The new Warneckea resembles the Congolian species W. pulcherrima (Gilg) Jacq.-Fél. in having long-pedunculate inflorescences fascicled at the swollen nodes of older branchlets. The two species are easily distinguished since in W. pulcherrima the leaf bases are always narrowly cordate-auriculate, never broadly cuneate to rounded as in W. austro-occidentalis. This was noted earlier by Jacques-Félix (1987, in scheda), who saw a duplicate of the specimen chosen by us as the type of W. austro-occidentalis, determining it as W. pulcherrima but “[b]asefoliaire un peudifférente.” The leaf bases of W. austro-occidentalis are more similar to the broadly rounded to subcordate ones of the West African W. memecyloides (Benth.) Jacq.-Fél., but in that species the inflorescences are on shorter peduncles (6 – 10 mm) borne in the leaf axils and at recently defoliated nodes (never at swollen nodes of older branchlets). Additional characters separating W. austro-occidentalis from both W. pulcherrima and W. memecyloides include its longer petioles (7 – 10 mm vs. 2 – 5 mm), white petals (vs. blue-violet), and larger fruit (15 – 16 × 10 – 11 mm vs. 10 – 11 × 6 – 8 mm). The epithet derives from the South West Province of Cameroon, to which this species is evidently restricted (except for one collection from adjacent Nigeria). The use of a hyphen is permitted by the code since the letters before and after it are the same (Art. 60.9, ICBN: McNeill et al.2006). Warneckea cf. memecyloidessensu Stone & Cheek in Cheek et al. (2004: 337). Warneckeaaustro-occidentalis occupies a region where the closely related species W. pulcherrima and W. memecyloides are at the margins of their respective ranges (Map 1). Jacques-Félix (1983) wrote that he had not seen any collections of W. memecyloides from Cameroon, but we are aware of one authentic specimen from South West Province, Kumba Distr., Southern Bakundu Forest Reserve, Olorunfemi FHI 30722, fr., 22 Aug. 1951 (K). Engler (1886) had previously reported W. memecyloides (as MemecylonvogeliiNaudin) from the Mungo River area of Cameroon (South West Province), but this was based on a collection by Buchholz that Gilg (1898) later referred to M. englerianumCogn. Another collection from South West Province (Rio del Rey, Johnston) was cited by Gilg (1898) under M. vogelii, but this specimen subsequently became the type of M. johnstoniiGilg ex Engl. (treated by Jacques-Félix 1983 as a synonym of M. zenkeriGilg). The specimen Cable et al. 1368, cited above as a paratype of Warneckeaaustro-occidentalis, is noteworthy for its unusually small leaves and short peduncles. Yet in other respects this collection agrees with the new species.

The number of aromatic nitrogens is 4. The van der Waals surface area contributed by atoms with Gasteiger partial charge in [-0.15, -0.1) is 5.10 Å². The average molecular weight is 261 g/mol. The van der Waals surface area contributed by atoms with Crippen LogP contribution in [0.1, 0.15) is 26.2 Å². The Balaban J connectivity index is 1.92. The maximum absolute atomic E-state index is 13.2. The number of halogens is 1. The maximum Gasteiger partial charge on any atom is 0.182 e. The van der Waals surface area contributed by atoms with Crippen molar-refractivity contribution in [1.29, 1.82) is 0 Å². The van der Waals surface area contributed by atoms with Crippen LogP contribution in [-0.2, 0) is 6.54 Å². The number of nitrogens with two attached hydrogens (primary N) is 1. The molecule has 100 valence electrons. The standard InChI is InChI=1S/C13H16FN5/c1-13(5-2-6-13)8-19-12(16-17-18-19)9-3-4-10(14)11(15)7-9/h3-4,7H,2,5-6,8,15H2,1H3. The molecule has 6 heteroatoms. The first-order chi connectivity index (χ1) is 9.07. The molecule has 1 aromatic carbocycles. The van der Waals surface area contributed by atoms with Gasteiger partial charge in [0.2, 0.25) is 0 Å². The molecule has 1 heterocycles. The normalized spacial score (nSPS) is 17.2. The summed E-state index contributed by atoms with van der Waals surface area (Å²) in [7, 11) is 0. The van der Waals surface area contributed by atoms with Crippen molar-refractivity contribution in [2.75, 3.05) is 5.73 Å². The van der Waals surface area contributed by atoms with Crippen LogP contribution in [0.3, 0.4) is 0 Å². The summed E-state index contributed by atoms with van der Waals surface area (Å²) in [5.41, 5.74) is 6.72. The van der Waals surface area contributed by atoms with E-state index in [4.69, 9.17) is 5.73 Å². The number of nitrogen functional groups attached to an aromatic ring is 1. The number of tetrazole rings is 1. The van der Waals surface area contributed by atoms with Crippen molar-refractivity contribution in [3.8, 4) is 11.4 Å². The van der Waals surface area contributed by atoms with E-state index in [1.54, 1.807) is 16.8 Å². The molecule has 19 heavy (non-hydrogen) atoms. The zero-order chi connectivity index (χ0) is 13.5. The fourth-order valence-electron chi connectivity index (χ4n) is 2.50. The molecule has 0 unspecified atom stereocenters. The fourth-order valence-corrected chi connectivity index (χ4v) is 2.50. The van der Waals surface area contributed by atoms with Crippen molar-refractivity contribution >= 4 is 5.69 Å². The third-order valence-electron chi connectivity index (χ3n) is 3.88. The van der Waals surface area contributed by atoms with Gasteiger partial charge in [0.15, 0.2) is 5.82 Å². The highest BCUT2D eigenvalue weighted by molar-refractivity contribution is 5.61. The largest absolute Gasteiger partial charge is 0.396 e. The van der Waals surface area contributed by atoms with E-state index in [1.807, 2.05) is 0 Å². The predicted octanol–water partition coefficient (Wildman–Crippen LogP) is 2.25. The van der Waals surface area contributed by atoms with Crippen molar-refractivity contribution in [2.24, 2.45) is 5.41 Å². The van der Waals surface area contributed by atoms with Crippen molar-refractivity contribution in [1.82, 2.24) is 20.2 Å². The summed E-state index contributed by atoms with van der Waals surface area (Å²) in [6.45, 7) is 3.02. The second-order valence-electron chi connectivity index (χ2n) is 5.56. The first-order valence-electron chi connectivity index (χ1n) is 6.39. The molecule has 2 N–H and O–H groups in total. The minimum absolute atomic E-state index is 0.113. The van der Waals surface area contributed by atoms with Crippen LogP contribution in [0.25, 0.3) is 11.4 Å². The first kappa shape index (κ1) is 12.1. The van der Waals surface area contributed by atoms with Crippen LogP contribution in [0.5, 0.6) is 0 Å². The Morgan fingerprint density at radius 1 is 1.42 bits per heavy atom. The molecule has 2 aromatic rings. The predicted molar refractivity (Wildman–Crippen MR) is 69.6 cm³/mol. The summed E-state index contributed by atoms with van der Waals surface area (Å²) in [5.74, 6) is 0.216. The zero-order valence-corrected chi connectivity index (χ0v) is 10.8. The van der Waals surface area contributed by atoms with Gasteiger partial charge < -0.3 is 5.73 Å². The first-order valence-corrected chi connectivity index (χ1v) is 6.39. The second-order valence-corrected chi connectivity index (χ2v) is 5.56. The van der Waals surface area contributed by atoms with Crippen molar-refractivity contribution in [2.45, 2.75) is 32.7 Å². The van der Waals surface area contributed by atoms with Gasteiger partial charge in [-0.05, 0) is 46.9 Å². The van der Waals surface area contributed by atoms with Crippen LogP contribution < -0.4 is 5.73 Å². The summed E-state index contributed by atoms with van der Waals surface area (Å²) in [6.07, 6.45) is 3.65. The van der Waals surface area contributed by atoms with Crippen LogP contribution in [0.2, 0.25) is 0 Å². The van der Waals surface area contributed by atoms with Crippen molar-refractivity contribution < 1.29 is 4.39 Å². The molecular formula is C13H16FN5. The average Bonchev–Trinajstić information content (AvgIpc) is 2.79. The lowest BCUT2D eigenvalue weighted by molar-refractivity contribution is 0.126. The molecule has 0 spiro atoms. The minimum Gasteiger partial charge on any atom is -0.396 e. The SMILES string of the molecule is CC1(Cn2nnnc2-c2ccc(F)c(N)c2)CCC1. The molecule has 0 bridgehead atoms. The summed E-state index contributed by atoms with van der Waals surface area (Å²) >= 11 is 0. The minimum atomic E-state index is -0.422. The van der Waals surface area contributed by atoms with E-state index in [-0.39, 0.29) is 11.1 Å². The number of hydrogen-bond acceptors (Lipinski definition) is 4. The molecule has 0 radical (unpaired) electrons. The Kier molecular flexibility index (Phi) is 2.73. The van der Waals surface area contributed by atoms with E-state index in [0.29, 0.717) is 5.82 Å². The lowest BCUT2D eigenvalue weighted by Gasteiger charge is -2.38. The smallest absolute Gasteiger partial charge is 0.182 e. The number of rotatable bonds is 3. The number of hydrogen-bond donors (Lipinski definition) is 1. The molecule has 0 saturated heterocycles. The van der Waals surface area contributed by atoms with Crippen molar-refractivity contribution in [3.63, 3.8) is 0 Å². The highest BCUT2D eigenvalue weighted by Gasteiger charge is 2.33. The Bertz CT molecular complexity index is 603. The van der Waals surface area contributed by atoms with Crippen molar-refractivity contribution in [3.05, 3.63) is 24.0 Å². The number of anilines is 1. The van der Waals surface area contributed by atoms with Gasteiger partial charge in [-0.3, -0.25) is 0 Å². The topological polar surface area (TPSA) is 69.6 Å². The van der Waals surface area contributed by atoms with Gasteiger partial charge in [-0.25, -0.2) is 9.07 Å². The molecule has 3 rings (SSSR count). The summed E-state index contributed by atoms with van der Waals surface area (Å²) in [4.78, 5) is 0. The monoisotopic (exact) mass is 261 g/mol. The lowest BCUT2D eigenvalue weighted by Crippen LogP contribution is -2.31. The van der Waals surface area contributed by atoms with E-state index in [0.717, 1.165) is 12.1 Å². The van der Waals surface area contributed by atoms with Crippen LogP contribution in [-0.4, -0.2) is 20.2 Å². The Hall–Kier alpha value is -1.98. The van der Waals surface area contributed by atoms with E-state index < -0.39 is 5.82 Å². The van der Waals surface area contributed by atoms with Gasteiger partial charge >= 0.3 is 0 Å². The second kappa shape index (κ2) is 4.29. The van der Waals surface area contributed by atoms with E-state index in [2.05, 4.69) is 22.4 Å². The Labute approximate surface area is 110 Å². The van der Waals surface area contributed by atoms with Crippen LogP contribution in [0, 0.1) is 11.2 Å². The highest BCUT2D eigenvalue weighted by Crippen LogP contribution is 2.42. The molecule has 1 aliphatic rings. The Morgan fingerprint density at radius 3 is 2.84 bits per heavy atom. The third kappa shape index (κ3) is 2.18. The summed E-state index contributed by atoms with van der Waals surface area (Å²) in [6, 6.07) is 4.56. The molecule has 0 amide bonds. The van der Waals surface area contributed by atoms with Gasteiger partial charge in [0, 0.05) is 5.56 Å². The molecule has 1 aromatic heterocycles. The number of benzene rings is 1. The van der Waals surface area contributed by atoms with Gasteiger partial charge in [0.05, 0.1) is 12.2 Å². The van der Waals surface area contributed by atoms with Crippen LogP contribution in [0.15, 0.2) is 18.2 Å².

Native to:

    Cameroon, Nigeria

    Warneckea austro-occidentalis R.D.Stone appears in other Kew resources:

    Date Reference Identified As Barcode Type Status
    Nov 14, 2006 Nemba, J. [1], Cameroon K000050345 isotype
    Nov 1, 2006 Nemba, J. [108], Cameroon K000050347
    Jan 1, 2006 Cable, S. [1368], Cameroon K000460183

    First published in Kew Bull. 64(2): 307 (-310; fig. 1, map (2009)

    Accepted by

    • Roskov Y. & al. (eds.) (2018). Species 2000 & ITIS Catalogue of Life Naturalis, Leiden, the Netherlands.


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    Kew Backbone Distributions
    The International Plant Names Index and World Checklist of Selected Plant Families 2019. Published on the Internet at http://www.ipni.org and http://apps.kew.org/wcsp/
    © Copyright 2017 World Checklist of Selected Plant Families. http://creativecommons.org/licenses/by/3.0

    Kew Bulletin
    Kew Bulletin

    Kew Names and Taxonomic Backbone
    The International Plant Names Index and World Checklist of Selected Plant Families 2019. Published on the Internet at http://www.ipni.org and http://apps.kew.org/wcsp/
    © Copyright 2017 International Plant Names Index and World Checklist of Selected Plant Families. http://creativecommons.org/licenses/by/3.0